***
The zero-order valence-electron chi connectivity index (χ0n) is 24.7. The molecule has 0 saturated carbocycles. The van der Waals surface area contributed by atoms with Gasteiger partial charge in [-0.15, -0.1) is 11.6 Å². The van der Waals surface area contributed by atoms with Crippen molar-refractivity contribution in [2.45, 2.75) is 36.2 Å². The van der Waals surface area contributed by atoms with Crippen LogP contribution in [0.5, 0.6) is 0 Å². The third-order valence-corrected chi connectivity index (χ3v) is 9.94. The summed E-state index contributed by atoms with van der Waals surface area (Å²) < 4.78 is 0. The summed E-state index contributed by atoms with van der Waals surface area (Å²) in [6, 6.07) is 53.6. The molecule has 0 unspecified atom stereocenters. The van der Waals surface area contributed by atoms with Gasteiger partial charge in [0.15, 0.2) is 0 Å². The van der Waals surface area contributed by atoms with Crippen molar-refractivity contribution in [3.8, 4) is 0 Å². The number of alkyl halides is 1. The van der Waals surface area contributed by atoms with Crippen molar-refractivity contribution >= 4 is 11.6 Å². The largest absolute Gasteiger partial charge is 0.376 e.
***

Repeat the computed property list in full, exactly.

The zero-order valence-electron chi connectivity index (χ0n) is 24.7. The molecule has 0 saturated carbocycles. The van der Waals surface area contributed by atoms with Gasteiger partial charge in [-0.15, -0.1) is 11.6 Å². The van der Waals surface area contributed by atoms with Crippen molar-refractivity contribution in [2.45, 2.75) is 36.2 Å². The van der Waals surface area contributed by atoms with Crippen LogP contribution in [0.5, 0.6) is 0 Å². The third-order valence-corrected chi connectivity index (χ3v) is 9.94. The summed E-state index contributed by atoms with van der Waals surface area (Å²) < 4.78 is 0. The summed E-state index contributed by atoms with van der Waals surface area (Å²) in [6, 6.07) is 53.6. The molecule has 0 unspecified atom stereocenters. The van der Waals surface area contributed by atoms with Gasteiger partial charge in [0.15, 0.2) is 0 Å². The van der Waals surface area contributed by atoms with Crippen molar-refractivity contribution in [3.8, 4) is 0 Å². The number of alkyl halides is 1. The van der Waals surface area contributed by atoms with Crippen molar-refractivity contribution >= 4 is 11.6 Å². The largest absolute Gasteiger partial charge is 0.376 e.